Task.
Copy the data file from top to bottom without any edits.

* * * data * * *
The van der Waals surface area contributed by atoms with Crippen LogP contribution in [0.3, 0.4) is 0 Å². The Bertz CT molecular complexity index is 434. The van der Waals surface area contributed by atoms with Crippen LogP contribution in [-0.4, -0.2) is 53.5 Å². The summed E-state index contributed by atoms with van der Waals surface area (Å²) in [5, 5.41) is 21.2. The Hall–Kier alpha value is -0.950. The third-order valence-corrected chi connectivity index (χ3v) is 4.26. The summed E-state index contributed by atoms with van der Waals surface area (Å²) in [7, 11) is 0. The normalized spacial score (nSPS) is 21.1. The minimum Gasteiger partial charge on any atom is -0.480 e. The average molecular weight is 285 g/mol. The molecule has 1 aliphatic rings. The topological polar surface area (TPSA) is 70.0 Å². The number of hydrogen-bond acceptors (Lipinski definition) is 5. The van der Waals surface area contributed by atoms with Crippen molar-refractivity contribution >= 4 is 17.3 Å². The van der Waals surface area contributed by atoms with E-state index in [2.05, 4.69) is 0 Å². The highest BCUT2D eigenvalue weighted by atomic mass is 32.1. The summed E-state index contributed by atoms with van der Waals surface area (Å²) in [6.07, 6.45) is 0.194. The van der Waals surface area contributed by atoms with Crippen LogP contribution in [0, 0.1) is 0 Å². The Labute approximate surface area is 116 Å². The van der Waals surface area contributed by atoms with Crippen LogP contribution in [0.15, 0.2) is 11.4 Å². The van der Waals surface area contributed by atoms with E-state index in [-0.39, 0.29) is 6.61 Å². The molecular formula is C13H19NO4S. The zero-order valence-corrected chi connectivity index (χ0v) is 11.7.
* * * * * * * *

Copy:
The van der Waals surface area contributed by atoms with Crippen LogP contribution in [0.3, 0.4) is 0 Å². The Bertz CT molecular complexity index is 434. The van der Waals surface area contributed by atoms with Crippen LogP contribution in [-0.4, -0.2) is 53.5 Å². The summed E-state index contributed by atoms with van der Waals surface area (Å²) in [5, 5.41) is 21.2. The Hall–Kier alpha value is -0.950. The third-order valence-corrected chi connectivity index (χ3v) is 4.26. The summed E-state index contributed by atoms with van der Waals surface area (Å²) in [7, 11) is 0. The normalized spacial score (nSPS) is 21.1. The minimum Gasteiger partial charge on any atom is -0.480 e. The average molecular weight is 285 g/mol. The molecule has 1 aliphatic rings. The topological polar surface area (TPSA) is 70.0 Å². The number of hydrogen-bond acceptors (Lipinski definition) is 5. The van der Waals surface area contributed by atoms with Crippen molar-refractivity contribution >= 4 is 17.3 Å². The van der Waals surface area contributed by atoms with E-state index in [2.05, 4.69) is 0 Å². The highest BCUT2D eigenvalue weighted by atomic mass is 32.1. The summed E-state index contributed by atoms with van der Waals surface area (Å²) in [6.07, 6.45) is 0.194. The van der Waals surface area contributed by atoms with Crippen LogP contribution in [0, 0.1) is 0 Å². The Labute approximate surface area is 116 Å². The van der Waals surface area contributed by atoms with Crippen LogP contribution in [0.15, 0.2) is 11.4 Å². The van der Waals surface area contributed by atoms with E-state index in [-0.39, 0.29) is 6.61 Å². The molecular formula is C13H19NO4S. The zero-order valence-corrected chi connectivity index (χ0v) is 11.7.